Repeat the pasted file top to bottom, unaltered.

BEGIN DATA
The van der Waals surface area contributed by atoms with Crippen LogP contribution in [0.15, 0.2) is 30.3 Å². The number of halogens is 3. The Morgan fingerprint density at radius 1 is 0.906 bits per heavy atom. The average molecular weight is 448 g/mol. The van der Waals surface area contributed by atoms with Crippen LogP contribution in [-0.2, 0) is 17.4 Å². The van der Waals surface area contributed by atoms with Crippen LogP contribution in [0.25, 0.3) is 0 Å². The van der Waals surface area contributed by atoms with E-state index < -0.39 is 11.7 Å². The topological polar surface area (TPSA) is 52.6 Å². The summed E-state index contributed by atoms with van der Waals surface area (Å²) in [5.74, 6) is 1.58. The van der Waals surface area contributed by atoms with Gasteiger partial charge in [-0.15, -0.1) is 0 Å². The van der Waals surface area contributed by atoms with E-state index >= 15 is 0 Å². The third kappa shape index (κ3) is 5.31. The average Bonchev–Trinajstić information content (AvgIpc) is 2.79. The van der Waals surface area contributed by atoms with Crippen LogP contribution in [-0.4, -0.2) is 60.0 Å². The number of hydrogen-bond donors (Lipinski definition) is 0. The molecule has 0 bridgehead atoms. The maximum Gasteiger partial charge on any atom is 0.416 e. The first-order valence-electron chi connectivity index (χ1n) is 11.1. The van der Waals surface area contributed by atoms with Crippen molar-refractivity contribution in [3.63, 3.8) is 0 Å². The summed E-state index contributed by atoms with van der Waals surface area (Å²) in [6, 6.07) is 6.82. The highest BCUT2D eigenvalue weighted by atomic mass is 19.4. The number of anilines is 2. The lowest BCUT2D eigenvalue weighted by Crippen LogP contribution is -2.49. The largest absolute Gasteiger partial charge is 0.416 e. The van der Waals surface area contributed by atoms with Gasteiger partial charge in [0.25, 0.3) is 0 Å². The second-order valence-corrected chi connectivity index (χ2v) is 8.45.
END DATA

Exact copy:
The van der Waals surface area contributed by atoms with Crippen LogP contribution in [0.15, 0.2) is 30.3 Å². The number of halogens is 3. The Morgan fingerprint density at radius 1 is 0.906 bits per heavy atom. The average molecular weight is 448 g/mol. The van der Waals surface area contributed by atoms with Crippen LogP contribution in [-0.2, 0) is 17.4 Å². The van der Waals surface area contributed by atoms with Crippen LogP contribution in [0.25, 0.3) is 0 Å². The van der Waals surface area contributed by atoms with E-state index < -0.39 is 11.7 Å². The topological polar surface area (TPSA) is 52.6 Å². The summed E-state index contributed by atoms with van der Waals surface area (Å²) in [5.74, 6) is 1.58. The van der Waals surface area contributed by atoms with Gasteiger partial charge in [-0.15, -0.1) is 0 Å². The van der Waals surface area contributed by atoms with E-state index >= 15 is 0 Å². The third kappa shape index (κ3) is 5.31. The average Bonchev–Trinajstić information content (AvgIpc) is 2.79. The van der Waals surface area contributed by atoms with Crippen LogP contribution in [-0.4, -0.2) is 60.0 Å². The number of hydrogen-bond donors (Lipinski definition) is 0. The molecule has 0 bridgehead atoms. The maximum Gasteiger partial charge on any atom is 0.416 e. The first-order valence-electron chi connectivity index (χ1n) is 11.1. The van der Waals surface area contributed by atoms with Crippen molar-refractivity contribution in [3.63, 3.8) is 0 Å². The summed E-state index contributed by atoms with van der Waals surface area (Å²) in [6, 6.07) is 6.82. The highest BCUT2D eigenvalue weighted by atomic mass is 19.4. The number of anilines is 2. The lowest BCUT2D eigenvalue weighted by Crippen LogP contribution is -2.49. The largest absolute Gasteiger partial charge is 0.416 e. The van der Waals surface area contributed by atoms with Gasteiger partial charge in [0.25, 0.3) is 0 Å². The second-order valence-corrected chi connectivity index (χ2v) is 8.45.